Last week I got to do something pretty cool and potentially terrifying: I got to see Stephen King do a book reading, live at Sacred Heart in New Orleans.
My broseph-in-law Danny got me hooked on King's Dark Tower series, which is more in the fantasy realm and less in the "oh no I crapped my pants" horror realm. Danny saw that King was coming down to New Orleans, so we had no choice but to go.
Here's what I knew of Stephen King going into this book reading:
1. He's written a ton of scary stuff that has been the single biggest reason why I am afraid of clowns, rabid dogs, rabid bats, pet cemeteries, and girls named Zelda (other than the one in the Legend of Zelda games).
2. He likes baseball.
3. He lives in Maine.
What I didn't know about Stephen King was that he's frickin' hilarious! Seriously, the first 30 minutes of his talk was really a stand-up comedy routine. We laughed, we cried (for fear that if we didn't then he would write a scary story about all of us in some other dimension), we cheered.
I took notes on my phone while I was listening to him speak, and here are some of the bullet points that I jotted down:
1. This was his first time to New Orleans, although he's said that he's been to N.O. several times in his mind because he reads great writers such as James Lee Burke.
2. He ate beignets and loved them. He also said, "Who dat!" (But he ultimately likes the Patriots more than the Saints. He's forgiven, since he's from the northeast.)
3. What scares Stephen King? Public speaking! At least, that was the case when he first started speaking publicly. He's actually a really great public speaker. He also hates snakes, spiders, and has a fear of getting trapped in an elevator (although I guess it depends on who is trapped in there with you). Also, works by Ruth Rendell are to Stephen King what the works of Stephen King are to us. (Ie, scary.)
4. He's a former schoolteacher. He got the idea for his current book (11/22/63, in stores now) while in the break room at his former school, when someone asked, "What would the world be like if JFK hadn't been shot?" He told stories about how 11/22/63 is the date that JFK was shot, and how that was his generation's 9/11. (Everyone knew where they were when they found out about JFK, the date is instantly recognizable to that generation, etc.)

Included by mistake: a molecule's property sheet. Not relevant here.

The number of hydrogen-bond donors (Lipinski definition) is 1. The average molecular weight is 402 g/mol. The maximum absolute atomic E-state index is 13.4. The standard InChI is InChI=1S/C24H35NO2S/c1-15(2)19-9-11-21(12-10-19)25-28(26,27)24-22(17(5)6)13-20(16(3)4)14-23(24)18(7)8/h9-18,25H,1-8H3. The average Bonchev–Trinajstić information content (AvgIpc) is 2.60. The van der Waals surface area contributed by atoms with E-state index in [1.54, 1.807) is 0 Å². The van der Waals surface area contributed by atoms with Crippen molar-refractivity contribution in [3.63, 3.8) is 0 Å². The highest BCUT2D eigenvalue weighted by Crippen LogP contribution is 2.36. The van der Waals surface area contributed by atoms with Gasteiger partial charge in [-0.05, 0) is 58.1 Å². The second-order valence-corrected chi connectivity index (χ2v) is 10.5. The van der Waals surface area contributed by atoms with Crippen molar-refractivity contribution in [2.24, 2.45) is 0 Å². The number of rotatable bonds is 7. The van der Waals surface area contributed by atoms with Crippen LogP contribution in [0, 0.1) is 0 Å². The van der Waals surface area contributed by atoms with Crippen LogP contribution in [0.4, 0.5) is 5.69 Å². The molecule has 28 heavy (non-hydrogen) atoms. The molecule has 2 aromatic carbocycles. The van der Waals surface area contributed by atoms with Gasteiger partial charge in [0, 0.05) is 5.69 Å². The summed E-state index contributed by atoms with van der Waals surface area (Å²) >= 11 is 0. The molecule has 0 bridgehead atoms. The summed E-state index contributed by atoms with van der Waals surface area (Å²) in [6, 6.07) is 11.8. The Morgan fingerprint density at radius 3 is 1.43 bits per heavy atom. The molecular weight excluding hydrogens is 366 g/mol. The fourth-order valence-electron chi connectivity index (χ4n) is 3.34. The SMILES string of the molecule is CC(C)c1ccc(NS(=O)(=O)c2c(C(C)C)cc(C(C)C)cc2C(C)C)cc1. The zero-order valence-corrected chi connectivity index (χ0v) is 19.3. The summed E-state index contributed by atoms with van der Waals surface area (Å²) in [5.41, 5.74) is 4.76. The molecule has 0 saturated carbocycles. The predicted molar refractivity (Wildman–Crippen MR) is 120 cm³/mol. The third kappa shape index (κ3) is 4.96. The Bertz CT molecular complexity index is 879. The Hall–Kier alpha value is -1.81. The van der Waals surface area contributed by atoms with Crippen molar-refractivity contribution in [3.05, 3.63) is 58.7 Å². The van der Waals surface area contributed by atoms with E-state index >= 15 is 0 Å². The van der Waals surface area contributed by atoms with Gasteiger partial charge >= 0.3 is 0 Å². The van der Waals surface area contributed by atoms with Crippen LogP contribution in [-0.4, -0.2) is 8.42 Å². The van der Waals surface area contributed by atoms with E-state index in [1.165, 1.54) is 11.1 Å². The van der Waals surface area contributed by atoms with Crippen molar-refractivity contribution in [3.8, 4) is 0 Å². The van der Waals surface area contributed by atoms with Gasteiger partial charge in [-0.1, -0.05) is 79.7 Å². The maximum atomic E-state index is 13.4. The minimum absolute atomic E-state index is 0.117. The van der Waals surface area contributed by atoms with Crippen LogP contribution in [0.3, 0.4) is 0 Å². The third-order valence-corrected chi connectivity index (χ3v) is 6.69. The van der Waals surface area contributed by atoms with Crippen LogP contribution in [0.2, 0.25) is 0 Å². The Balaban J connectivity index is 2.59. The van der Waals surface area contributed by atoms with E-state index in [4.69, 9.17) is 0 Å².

5. He wrote a novella called "The Body" which was later adapted as the film "Stand By Me." Who knew?!? And since he also wrote "The Stand", that gave me the idea for a Stephen King mash-up called "The Stand By Me" - a post-apocalyptic horror/fantasy novel about the end of the world which also includes a pie eating contest where a fat kid pukes.
He read from his new book and then took questions from the audience. Some of the questions were about sequels to his previous books, to which he replied that a sequel to the Shining (called Dr. Sleep) and a new Dark Tower book (The Wind Through the Keyhole) will be coming out soon. The new Dark Tower book fits in between books 4 and 5.
The most interesting part of the talk was when King was describing his research for 11/22/63, and about how he traveled to all sorts of different places and about how times have changed. He read from a part of the book that describes Dallas back in the late 50's and early 60's, and it doesn't sound like a very pleasant place. But let's face it, it's Texas... how good could it be? (I kid, I kid!) He said that he found Dallas to be a nice place now, but it was interesting hearing about the way things were back then.
I've seen a couple of really great authors - Khaled Hosseini and David Sedaris stand out - but seeing Stephen King was a really great experience. And I'm not just saying that because if I don't then I'll have dreams about a terrifying clown or that a witch doctor will put a spell on me and make me turn so thin that I waste away. Or maybe that is why I'm saying it. Either way, it was great! Go see him if you get the chance, and if he's not coming anywhere around you anytime soon, then check out his new book - 11/22/63.